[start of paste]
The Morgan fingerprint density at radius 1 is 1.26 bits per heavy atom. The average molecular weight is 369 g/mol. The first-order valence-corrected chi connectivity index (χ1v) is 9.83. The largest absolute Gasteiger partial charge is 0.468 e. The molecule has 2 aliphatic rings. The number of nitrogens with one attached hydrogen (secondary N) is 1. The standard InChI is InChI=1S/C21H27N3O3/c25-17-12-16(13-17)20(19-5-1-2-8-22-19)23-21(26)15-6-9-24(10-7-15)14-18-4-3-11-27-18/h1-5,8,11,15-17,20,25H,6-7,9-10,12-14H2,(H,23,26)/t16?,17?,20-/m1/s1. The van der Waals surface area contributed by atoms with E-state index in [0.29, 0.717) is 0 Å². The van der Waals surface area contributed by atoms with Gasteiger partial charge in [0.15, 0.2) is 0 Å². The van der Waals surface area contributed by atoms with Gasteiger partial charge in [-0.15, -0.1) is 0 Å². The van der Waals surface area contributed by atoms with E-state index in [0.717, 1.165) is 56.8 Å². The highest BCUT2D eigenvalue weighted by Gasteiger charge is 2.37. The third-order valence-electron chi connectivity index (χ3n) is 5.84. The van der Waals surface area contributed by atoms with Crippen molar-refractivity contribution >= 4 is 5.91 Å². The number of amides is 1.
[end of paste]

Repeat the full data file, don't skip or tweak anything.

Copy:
The Morgan fingerprint density at radius 1 is 1.26 bits per heavy atom. The average molecular weight is 369 g/mol. The first-order valence-corrected chi connectivity index (χ1v) is 9.83. The largest absolute Gasteiger partial charge is 0.468 e. The molecule has 2 aliphatic rings. The number of nitrogens with one attached hydrogen (secondary N) is 1. The standard InChI is InChI=1S/C21H27N3O3/c25-17-12-16(13-17)20(19-5-1-2-8-22-19)23-21(26)15-6-9-24(10-7-15)14-18-4-3-11-27-18/h1-5,8,11,15-17,20,25H,6-7,9-10,12-14H2,(H,23,26)/t16?,17?,20-/m1/s1. The van der Waals surface area contributed by atoms with E-state index in [0.29, 0.717) is 0 Å². The van der Waals surface area contributed by atoms with Gasteiger partial charge in [0.15, 0.2) is 0 Å². The van der Waals surface area contributed by atoms with Gasteiger partial charge in [-0.15, -0.1) is 0 Å². The van der Waals surface area contributed by atoms with E-state index in [0.717, 1.165) is 56.8 Å². The highest BCUT2D eigenvalue weighted by Gasteiger charge is 2.37. The third-order valence-electron chi connectivity index (χ3n) is 5.84. The van der Waals surface area contributed by atoms with Crippen molar-refractivity contribution >= 4 is 5.91 Å². The number of amides is 1.